Point & Click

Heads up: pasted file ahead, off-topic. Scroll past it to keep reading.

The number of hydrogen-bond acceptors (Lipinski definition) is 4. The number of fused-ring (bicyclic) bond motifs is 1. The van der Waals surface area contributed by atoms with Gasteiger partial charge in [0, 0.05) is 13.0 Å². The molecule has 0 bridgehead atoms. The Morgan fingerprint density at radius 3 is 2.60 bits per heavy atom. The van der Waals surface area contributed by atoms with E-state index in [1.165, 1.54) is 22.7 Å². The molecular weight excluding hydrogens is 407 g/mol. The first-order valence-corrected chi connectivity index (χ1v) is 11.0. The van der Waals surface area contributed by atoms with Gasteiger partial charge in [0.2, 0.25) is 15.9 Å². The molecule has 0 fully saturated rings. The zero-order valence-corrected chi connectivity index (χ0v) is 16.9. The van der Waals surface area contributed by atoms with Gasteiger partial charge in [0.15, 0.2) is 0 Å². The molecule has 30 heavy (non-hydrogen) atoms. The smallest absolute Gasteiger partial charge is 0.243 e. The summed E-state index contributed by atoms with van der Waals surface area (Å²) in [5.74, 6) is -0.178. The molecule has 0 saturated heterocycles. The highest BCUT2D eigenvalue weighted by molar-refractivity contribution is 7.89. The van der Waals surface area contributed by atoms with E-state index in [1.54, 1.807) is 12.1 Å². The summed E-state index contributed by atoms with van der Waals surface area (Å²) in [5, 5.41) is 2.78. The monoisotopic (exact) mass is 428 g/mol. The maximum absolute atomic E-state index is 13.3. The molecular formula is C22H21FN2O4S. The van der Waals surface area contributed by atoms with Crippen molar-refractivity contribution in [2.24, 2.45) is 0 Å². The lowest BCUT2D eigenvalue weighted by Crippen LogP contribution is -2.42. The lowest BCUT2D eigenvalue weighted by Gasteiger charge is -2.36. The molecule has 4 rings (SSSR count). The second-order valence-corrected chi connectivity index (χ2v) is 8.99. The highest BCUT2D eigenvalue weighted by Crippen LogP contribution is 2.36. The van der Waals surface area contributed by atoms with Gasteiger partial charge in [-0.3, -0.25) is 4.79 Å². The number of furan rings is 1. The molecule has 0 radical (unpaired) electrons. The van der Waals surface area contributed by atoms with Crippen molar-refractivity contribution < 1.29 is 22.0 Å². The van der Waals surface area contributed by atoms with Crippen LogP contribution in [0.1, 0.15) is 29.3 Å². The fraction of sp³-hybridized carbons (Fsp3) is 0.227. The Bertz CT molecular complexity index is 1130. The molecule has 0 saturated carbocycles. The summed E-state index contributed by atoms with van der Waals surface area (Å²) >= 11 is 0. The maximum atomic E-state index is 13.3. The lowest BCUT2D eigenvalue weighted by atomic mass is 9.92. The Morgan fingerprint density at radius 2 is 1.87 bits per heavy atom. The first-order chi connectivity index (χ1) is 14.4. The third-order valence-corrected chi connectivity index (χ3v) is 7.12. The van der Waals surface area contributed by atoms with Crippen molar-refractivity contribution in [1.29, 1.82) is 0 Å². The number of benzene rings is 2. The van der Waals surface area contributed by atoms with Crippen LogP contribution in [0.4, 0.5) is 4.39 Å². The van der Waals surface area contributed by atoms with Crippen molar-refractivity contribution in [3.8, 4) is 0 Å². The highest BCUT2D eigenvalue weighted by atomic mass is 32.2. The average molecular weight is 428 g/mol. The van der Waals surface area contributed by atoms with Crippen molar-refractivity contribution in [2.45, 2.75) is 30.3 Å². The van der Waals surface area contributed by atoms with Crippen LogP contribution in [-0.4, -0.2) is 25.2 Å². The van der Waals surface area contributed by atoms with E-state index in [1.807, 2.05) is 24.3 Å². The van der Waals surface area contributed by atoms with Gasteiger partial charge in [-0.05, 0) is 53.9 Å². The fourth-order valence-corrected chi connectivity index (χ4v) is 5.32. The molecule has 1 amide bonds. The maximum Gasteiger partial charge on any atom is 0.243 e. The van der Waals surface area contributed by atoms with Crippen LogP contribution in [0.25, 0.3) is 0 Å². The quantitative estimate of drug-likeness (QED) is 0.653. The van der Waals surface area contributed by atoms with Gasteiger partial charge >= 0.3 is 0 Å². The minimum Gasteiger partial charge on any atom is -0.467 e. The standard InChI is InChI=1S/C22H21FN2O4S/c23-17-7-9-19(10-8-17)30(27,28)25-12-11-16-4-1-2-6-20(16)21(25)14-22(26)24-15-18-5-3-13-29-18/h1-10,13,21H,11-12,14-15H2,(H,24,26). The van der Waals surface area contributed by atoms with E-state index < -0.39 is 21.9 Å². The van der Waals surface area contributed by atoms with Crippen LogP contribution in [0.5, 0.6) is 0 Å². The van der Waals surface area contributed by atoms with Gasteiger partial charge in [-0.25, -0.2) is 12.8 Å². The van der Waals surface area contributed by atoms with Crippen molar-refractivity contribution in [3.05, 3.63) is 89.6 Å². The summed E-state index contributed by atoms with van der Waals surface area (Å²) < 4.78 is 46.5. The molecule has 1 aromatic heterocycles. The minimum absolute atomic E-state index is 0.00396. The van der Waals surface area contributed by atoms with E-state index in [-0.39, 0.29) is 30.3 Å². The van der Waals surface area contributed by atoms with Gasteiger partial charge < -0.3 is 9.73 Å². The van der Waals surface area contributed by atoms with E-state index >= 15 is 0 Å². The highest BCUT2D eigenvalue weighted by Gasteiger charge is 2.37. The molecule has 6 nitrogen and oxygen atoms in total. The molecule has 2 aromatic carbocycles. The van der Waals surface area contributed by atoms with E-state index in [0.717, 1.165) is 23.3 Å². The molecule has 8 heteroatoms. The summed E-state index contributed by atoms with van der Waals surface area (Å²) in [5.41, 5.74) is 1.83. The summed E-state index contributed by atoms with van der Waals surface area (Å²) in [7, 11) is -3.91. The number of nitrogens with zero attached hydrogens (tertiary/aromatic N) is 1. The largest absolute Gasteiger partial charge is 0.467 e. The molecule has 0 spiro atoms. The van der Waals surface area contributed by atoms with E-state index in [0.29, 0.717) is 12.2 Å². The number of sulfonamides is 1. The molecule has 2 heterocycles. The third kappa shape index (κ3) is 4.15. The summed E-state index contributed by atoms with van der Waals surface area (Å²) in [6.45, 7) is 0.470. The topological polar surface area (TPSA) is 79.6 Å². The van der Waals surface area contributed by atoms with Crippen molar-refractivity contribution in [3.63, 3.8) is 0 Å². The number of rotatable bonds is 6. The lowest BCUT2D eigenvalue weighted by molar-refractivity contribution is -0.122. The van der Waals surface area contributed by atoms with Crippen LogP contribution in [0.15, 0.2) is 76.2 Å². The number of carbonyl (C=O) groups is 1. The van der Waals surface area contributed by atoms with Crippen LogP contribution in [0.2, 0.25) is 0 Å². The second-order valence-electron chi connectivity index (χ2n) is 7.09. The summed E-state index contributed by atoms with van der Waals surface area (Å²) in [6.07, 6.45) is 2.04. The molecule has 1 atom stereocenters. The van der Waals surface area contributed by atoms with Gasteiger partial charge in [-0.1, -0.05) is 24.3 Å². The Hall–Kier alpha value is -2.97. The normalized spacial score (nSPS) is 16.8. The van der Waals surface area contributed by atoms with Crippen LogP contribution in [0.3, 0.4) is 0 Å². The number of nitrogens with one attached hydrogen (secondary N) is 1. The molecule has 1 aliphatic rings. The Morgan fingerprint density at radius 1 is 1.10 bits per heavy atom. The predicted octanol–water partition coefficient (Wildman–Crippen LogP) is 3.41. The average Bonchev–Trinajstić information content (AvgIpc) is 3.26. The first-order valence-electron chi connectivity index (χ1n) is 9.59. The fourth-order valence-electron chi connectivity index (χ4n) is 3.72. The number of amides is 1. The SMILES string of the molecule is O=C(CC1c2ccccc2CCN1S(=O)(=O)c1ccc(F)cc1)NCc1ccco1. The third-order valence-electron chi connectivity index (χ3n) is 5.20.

Have you noticed that the word “October” – more than any other month – is ripe for having a lot of slangy catch-phrases attached to the front of it? Whether it’s a sale, a concert, or a celebration, the word October provides a bounty of endless possibilities for tweaking.What got me thinking about this was a press release I got in the newsroom. Since I’m the health reporter, all the health-related releases come to me.This one announced, get this, “Proctober.” Yes, that’s right. The National Prostate Cancer Coalition is promoting a celebrity online auction this month and calling it “Proctober.”I’m all for cancer awareness, but there’s got to be a more tasteful way to raise consciousness than to re-name the month in this manner. And it doesn’t help that “Proctober” brings to mind not only prostates but proctology. Yeeks. We’ve seen much more obvious October prefixes used time and again. “Rocktober” has got to be the most overused. “Rocktober” typically is connected to concerts and music, but with MTV getting on the “Rock the Vote” bandwagon, “Rocktober” recently became the final call for people to register to vote. The deadline’s over on that one, so we’re back to plain old “Rocktober.” The word “October” rhymes with so many things that coming up with lyrical prefixes is pretty easy. But sometimes, I guess, the word play doesn’t even have to rhyme. A truck ad I tore out of “Newsweek” last week had 18 different types of GM trucks pictured, and “Truck-tober” printed in big letters. Some Madison Avenue-caliber advertising agency made some big bucks coming up with that one. But for that kind of money, I would think they could at least get the rhyme right.In honor of the sheer oddity of “Proctober,” we put on our thinking caps and came up with a list of truly stupid ways to mangle the name of this month in order to promote any number of causes. Herewith, a sampling of possible October promotions:• Bachtober – to promote classical music by a famous, late-17th-century composer• Hocktober – to promote pawn shops• Smocktober – to promote artists and the clothing they wear to avoid getting paint on themselves• Locktober – to promote security devices … or• Lochtober – to promote all things Nessie (you know, that long-necked creature who hangs out in a Scottish loch)• Loxtober – to promote eating bagels with salmon and cream cheese• Docktober – to promote “sitting on the ___ of the bay”• Spocktober – to promote pointy ears and Leonard Nimoy• Jocktober – to promote athletes and/or a type of support male athletes wear• Knocktober – to promote door-to-door salesmen or Jehovah’s Witnesses• Glocktober – to promote a particular Austrian firearms company• Poxtober – to promote chicken pox vaccines• Crocktober – to promote using a big heated pot to cook stuff in• Chalktober – to promote teacher appreciation• Talktober – to promote verbal communication• Clocktober – to promote being on time• Socktober – to promote a sock sale … or• Soxtober – to promote the Red Sox whipping Yankees arse! Please!• Mocktober – to promote coming up with goofy prefixes for OctoberWe came up with several more, but since this is a family newspaper, I left them out (suffice it to say, one had to do with roosters, but we don’t need to go there). We tried doing the same thing with the other months, but it wasn’t nearly as much fun. And, we didn’t try that hard, because it’s not easy to come up with something that rhymes with February, let me tell ya. Or January for that matter. Or December, August or July. But if you think of one, let me know.Carrie Click is a reporter at the Post Independent. She, reporter Greg Massé, copy editor Dan Thomas and copy editor April Clark took five minutes from writing about the upcoming election to come up with the above list. Carrie can be reached at 970-945-8515 ext. 518, or firstname.lastname@example.org. Carrie Click is a reporter at the Post Independent. She, reporter Greg Massé, copy editor Dan Thomas and copy editor April Clark took five minutes from writing about the upcoming election to come up with the above list. Carrie can be reached at 970-945-8515 ext. 518, or email@example.com.
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